Thursday, July 17, 2008

Disk Payload Management

Transfer of data has an upper bound of the speed of light and a lower bound of amount of a budget, excluding strange action at a distance and physics not yet known. It's all fun and games until something divides by zero.

In a delightful teaser article, Neil J. Gunther's "The Guerrilla Manual" delivers a bolus of refreshing views on capacity planning and performance management with a cleansing amount of terse common sense.

In particular, he notes, "You never remove the bottleneck, you just shuffle the deck."

Network Effects and Blinkenlights

Back in the mid 1980s, at least one large financial institution allocated IT budgets using a simple ratio of numbers of customer accounts by type, with appropriate finagle factors. At least it was a model that, assuming a lot of linearity, had simplicity and apparent transparency going for it.
Of course, these were the times of data centers with big boxes, and the occasional minicomputer. The unit costs of processing, networks, and storage were significant vis a vis cycles or bits or bytes per dollar and cycles per watt.

Of course, also, the use cases for the technology moved rather slowly, with occasional punctuation with growing online inquiry from, say, customer service agents or the addition of Automatic Teller Machines to the CICS olio of the big iron code.

More gadgets and new approaches to programming by the end users (unclean!!!) resulted in rather surprising effects upon infrastructure through rampant flaming queries (what did he say?) and even complete suites of large scale computing systems dedicated to new types of models. In the case of financial services, one big dude jammed with APL for determination of fixed income dynamics. APL, for those who don't recall, was developed for passive aggressive savants who didn't want management looking into what they'd written. But, with letting the punishment fit the crime, APL rocked for matrix operations and was a darling of the early generation of quants, including those laugh a minute actuaries.

Somewhere, someplace, someone is hacking FPGAs to stick into the Beowulf cluster of X Boxes. I gotta feeling.

So where were we... Oh, so the point is that the common factor around these early instances of "end user" computing involved moderate and increasing network effects. Transactional data could be used as feeds to these user managed systems, and network effects with emphasis upon storage and I/O tuning became significant as a means of moving the bottleneck back to the cpu. Now pick another card.

The disk to disk discussion comprises several use cases, ranging from performance optimization (e.g, put the top 10 movies on the edge of the network) to business continuance to the meta issue of secure transfer and "lockup" of the data. Problem is, how does one deal with this mess which embraces Service Oriented Architectures and Halo dynamism?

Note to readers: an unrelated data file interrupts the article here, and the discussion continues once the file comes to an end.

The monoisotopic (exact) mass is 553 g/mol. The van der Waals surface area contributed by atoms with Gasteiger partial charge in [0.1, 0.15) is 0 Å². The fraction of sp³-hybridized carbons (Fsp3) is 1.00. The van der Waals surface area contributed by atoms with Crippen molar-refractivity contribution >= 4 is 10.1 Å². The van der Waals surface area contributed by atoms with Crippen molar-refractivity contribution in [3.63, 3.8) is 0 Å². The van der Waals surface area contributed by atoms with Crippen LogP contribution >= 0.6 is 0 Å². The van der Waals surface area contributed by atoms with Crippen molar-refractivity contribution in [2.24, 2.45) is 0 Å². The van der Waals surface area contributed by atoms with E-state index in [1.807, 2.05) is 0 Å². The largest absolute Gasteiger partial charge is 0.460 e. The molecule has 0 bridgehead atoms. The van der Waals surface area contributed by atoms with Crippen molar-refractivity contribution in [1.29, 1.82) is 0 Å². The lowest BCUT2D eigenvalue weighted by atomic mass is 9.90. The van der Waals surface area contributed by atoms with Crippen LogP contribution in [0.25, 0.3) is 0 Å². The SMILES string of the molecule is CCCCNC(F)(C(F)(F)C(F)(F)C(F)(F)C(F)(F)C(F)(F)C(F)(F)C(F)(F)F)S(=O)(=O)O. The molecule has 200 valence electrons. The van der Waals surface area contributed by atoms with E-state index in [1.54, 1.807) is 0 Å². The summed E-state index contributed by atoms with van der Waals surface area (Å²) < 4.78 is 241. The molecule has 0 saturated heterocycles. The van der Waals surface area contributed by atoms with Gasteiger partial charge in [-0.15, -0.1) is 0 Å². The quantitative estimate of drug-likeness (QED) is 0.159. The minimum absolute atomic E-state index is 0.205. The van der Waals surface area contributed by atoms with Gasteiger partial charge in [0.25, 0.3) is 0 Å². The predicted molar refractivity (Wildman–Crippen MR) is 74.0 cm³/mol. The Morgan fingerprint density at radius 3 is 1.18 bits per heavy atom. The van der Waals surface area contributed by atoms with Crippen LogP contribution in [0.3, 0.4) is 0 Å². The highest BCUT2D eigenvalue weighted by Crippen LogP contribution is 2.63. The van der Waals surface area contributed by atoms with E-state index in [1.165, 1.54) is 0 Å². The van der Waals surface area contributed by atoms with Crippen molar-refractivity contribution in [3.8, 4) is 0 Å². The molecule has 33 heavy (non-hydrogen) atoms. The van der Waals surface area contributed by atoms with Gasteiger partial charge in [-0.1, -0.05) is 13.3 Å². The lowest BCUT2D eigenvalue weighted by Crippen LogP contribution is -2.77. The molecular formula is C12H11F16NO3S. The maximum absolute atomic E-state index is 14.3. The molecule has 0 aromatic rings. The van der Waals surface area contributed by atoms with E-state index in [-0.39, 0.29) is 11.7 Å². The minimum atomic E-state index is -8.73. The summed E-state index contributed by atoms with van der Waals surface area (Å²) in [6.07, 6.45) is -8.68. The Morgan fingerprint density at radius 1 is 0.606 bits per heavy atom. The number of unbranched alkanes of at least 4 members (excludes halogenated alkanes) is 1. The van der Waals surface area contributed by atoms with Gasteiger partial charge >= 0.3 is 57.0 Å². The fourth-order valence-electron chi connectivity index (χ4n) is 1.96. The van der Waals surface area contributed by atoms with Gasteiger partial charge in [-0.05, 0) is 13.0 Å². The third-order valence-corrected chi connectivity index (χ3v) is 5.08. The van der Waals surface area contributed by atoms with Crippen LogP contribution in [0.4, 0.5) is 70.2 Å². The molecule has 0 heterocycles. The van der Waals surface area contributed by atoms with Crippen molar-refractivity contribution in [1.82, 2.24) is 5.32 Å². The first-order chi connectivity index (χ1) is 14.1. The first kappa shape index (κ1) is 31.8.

Intelligent Payloads?

This problem of placing data and copies of data in "good enough" sites on the network seems encumbered by how these data are tagged in such a way as to inform the "system" itself on the history of the atomic piece of interest as it transits other systems and networks. Perhaps something that appends usage information to the information itself, rather like appending travel stickers to an old steamer trunk tracing its owner's tours of Alice Springs, Kenosha, and Banff.
And no, I'm not advocating still another inband system monitor... more MIBs than MIPS and all of that problem.

This could, I believe, be a fertile area for new types of automation that begin to apply optimization (satisficing, most likely, in the sense of "good enough" strategies, see Herbert Simon for more G2) thereby, maybe (he qualifies again!) to reduce the amount of time and money spent upon forensics and weird extraction of information needed to govern surprisingly fluid dynamic systems.

Zipf's Law (think top 10 lists, 80/20 rule, The Long Tail issues, etc.) and other power law behaviors will still apply to the end product of such analysis, but perhaps the informed payloads will ease the analysts' management of these turbulent parcels. (Some insights to the framing of the problem of getting top level insight into systems structures and how they express emergent behaviors can be found at the Santa Fe Institute and their many papers on "Small World" problems.)

So, the bounds on this problem of course reduces to time and money. That topic also is taken up by Gunther, with emphasis upon what some of my old gang at the Wall Street joint referred to as "the giggle test" for feasibility.

This is a brief piece about an intriguing problem where more insight can be gained from Operations Research methodologies than from Information Technology praxis per se.
It nets out to (sorry) not only if it is not measured, it isn't managed, but add to that the cautionary insight of "if it isn't modeled, it isn't managed."

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